Saturday, October 08, 2005

Potpourri 4

Requesting an End to the Conversation
Here's a longstanding pet peeve I have. It's when you tell the person on the other end of the phone that you have to go because something is unexpectedly demanding your immediate attention, and the other person just doesn't get it and keeps the conversation going. Examples:

1. You: "Oh, hey - pizza guy's here. I gotta go."
Other person: "Oh yeah? Pizza? That sounds good! What kinda pizza?"

2. You: "Oh, okay - gotta hang up - the movie's starting."
Other person: "All right. But hey, before you go, what are we doing on Friday?"

3. You: "Oh, hey - that's my dad on the other line - I gotta go."
Other person: "Yeah? Hey how is your dad by the way?"

This really pisses me off. This is a simple cue to get off the phone. Obvious, perfectly commonplace, perfectly understandable. And your friend ignores it. More than once I've been tempted to just stop everything, ignore whatever it is that's pulling me off the phone, and just give my complete attention to the caller, confronting him squarely about his failure to let me off the phone, engaging him in lengthy conversation about it, refusing to change the subject, until I've reduced him to whimpering and tears.

There is only one response to "X just happened, I have to go." and it's "Oh! Okay! Talk to you later." That's it. You either say that sentence, or you are an ass. Maybe there'd be an exception if your caller could somehow trump your emergency with something even more important, but that would be rare.

Orange Juice Commercials Posing as Public Service Announcements
We're all familiar with ads from the Beef Board or the American Dairy Council, where they promote, uh, beef. And dairy. It's all good. I like a nonspecific commercial for "beef". "Beef, it's what's for dinner." That's nice. All commercials should be like that. "Slippers. Warm, comfortable - go out and get a pair." ... "Paper. You know you need more." etc.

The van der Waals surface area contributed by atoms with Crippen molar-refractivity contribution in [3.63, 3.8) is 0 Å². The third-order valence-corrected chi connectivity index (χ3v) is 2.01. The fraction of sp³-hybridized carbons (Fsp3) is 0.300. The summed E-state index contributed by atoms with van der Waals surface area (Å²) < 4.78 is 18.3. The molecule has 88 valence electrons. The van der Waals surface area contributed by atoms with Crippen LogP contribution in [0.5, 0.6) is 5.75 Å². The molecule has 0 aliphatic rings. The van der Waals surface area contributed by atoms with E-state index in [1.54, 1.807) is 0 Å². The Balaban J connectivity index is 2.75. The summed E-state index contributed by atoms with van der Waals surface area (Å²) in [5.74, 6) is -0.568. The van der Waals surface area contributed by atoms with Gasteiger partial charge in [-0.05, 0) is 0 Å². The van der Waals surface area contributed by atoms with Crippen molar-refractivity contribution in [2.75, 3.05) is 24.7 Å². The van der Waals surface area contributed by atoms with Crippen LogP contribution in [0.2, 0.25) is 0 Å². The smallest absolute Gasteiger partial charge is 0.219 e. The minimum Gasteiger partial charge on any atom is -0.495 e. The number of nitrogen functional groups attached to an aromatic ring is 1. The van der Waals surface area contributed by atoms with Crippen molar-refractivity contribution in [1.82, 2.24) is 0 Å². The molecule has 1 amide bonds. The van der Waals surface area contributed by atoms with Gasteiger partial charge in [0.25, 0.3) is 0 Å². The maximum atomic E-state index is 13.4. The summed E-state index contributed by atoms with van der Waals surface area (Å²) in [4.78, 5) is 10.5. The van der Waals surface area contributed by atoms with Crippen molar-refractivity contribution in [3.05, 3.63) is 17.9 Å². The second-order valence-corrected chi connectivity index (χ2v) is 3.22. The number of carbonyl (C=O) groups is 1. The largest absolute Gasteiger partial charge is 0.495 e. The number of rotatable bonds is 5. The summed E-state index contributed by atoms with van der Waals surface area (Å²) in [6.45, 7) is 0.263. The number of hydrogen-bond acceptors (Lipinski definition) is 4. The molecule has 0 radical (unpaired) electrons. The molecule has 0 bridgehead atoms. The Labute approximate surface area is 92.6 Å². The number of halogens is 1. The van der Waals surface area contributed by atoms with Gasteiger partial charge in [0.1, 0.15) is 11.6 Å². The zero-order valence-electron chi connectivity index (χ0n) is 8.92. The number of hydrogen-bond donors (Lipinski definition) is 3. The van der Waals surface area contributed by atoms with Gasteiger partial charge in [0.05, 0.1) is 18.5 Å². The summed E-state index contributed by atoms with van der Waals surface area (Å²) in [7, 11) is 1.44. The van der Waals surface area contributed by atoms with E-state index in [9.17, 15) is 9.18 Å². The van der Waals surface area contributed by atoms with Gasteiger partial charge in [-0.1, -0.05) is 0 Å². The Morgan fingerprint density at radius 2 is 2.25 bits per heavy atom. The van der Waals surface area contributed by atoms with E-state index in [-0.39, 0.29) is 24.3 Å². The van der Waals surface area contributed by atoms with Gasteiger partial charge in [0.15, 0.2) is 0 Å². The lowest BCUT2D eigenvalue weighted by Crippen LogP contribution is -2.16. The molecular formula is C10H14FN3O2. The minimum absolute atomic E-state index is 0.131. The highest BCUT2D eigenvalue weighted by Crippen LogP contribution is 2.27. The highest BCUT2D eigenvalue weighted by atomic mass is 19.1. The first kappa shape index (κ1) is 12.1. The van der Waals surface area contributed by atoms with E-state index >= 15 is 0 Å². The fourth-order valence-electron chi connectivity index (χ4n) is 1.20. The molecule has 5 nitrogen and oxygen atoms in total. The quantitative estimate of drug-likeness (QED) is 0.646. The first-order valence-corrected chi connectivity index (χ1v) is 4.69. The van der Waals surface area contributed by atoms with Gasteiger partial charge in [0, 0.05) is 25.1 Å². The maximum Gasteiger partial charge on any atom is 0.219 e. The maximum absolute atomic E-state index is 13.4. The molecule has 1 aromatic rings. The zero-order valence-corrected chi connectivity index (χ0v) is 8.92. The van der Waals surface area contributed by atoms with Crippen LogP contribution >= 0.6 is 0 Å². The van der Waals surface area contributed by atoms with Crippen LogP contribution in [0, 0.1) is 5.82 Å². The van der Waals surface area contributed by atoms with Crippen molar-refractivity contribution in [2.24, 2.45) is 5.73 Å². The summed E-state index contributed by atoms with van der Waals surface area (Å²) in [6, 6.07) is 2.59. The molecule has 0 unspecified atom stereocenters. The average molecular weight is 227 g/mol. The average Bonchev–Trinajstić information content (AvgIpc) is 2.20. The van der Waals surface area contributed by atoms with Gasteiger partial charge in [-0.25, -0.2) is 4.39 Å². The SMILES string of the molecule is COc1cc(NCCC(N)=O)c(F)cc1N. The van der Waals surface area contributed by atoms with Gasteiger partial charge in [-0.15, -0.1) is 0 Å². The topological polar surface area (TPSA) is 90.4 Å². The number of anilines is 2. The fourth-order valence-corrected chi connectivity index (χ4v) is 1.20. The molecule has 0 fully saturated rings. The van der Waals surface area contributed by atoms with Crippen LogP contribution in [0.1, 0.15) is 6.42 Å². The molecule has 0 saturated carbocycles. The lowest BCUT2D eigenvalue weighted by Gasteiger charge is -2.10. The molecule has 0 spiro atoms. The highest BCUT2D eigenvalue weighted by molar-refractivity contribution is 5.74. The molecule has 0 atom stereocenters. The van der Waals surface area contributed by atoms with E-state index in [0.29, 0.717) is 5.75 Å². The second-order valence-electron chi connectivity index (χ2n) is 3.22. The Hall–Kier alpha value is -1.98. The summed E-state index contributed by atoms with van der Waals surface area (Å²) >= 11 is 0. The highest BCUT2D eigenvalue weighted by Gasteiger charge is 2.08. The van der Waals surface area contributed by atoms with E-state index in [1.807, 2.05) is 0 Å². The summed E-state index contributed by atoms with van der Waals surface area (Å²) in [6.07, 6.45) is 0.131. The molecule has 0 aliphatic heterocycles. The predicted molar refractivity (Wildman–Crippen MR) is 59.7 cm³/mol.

But the orange juice people have gone too far. The one thing you're not supposed to do with these ads is get brand specific. What the juice people do is make it look like it's some kind of health department public service announcement. They have a smooth voiced announcer telling you about rising cholesterol and the risks of an unhealthy diet and lack of exercise. In the background are jogging people and heartbeat-monitor graphics and lab coat types holding test tubes, and it looks very official. And then they get to the point. "Studies have shown that drinking a glass of Minute Maid orange juice every day lowers cholesterol, blood pressure, and the risk of heart disease."

Hold the phone. Who gives a damn what brand of orange juice it is? Were the "studies" brand specific? Did the studies show that if you drank Tropicana orange juice instead then you were "Screwed, man. Screwed."

Now if it was an explicit Minute Maid juice ad then I wouldn't care. But this thing is masquarading as some kind of objective health announcement. The first 15 seconds of this ad had me convinced that this doctor really cared about me and my cholesterol. I was ready to take his advice. But no doctor telling you to drink orange juice would mention a brand preference. He's giving the game away. He's not a doctor, he's a Minute Maid house monkey.

The Minute Maid ad is fairly new. For years it was "Pure Florida Orange Juice", leaving me wondering why it was so important that the oranges come from Florida. Trying to make it sound like there was no health benefit unless it was a Florida orange. Bah!

What the Hell is This Thing?

I mean, I've seen this object dozens of times in commercials my whole life. Apparantly its purpose is to gently apply small dollops of honey to things. Has this thing ever been spotted in real life? Does a person buy one of these when he's not satisfied with just spooning honey into his oatmeal - he feels the need to turn it into a slow, fetish-like ritual? I think we need Martha Stewart to settle this one.

No comments: